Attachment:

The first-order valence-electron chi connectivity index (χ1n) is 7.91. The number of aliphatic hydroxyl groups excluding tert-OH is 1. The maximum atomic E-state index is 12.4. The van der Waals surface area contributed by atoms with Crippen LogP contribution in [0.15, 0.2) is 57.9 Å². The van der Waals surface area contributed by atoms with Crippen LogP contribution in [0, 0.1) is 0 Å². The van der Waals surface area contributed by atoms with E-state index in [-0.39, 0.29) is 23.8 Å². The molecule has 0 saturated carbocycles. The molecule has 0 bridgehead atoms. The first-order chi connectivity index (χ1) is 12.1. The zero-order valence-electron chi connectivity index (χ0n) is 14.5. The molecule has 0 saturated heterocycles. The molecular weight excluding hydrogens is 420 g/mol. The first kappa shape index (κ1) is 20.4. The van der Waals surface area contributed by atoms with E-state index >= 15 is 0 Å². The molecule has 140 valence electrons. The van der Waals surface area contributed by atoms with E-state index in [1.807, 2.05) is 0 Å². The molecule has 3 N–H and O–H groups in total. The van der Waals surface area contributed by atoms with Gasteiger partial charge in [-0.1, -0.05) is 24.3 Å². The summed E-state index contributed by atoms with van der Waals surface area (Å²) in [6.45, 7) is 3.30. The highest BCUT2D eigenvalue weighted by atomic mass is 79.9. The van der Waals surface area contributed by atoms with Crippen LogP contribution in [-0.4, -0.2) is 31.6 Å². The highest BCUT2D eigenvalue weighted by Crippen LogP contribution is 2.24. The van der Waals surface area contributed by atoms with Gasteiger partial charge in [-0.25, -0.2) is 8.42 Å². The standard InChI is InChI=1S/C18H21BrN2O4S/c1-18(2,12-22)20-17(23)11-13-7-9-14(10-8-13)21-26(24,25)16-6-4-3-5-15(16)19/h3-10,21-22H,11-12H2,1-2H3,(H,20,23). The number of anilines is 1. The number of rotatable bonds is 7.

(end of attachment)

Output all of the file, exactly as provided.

The first-order valence-electron chi connectivity index (χ1n) is 7.91. The number of aliphatic hydroxyl groups excluding tert-OH is 1. The maximum atomic E-state index is 12.4. The van der Waals surface area contributed by atoms with Crippen LogP contribution in [0.15, 0.2) is 57.9 Å². The van der Waals surface area contributed by atoms with Crippen LogP contribution in [0, 0.1) is 0 Å². The van der Waals surface area contributed by atoms with E-state index in [-0.39, 0.29) is 23.8 Å². The molecule has 0 saturated carbocycles. The molecule has 0 bridgehead atoms. The first-order chi connectivity index (χ1) is 12.1. The zero-order valence-electron chi connectivity index (χ0n) is 14.5. The molecule has 0 saturated heterocycles. The molecular weight excluding hydrogens is 420 g/mol. The first kappa shape index (κ1) is 20.4. The van der Waals surface area contributed by atoms with E-state index >= 15 is 0 Å². The molecule has 140 valence electrons. The van der Waals surface area contributed by atoms with E-state index in [1.807, 2.05) is 0 Å². The molecule has 3 N–H and O–H groups in total. The van der Waals surface area contributed by atoms with Gasteiger partial charge in [-0.1, -0.05) is 24.3 Å². The summed E-state index contributed by atoms with van der Waals surface area (Å²) in [6.45, 7) is 3.30. The highest BCUT2D eigenvalue weighted by atomic mass is 79.9. The van der Waals surface area contributed by atoms with Crippen LogP contribution in [-0.4, -0.2) is 31.6 Å². The highest BCUT2D eigenvalue weighted by Crippen LogP contribution is 2.24. The van der Waals surface area contributed by atoms with Gasteiger partial charge in [-0.25, -0.2) is 8.42 Å². The standard InChI is InChI=1S/C18H21BrN2O4S/c1-18(2,12-22)20-17(23)11-13-7-9-14(10-8-13)21-26(24,25)16-6-4-3-5-15(16)19/h3-10,21-22H,11-12H2,1-2H3,(H,20,23). The number of anilines is 1. The number of rotatable bonds is 7.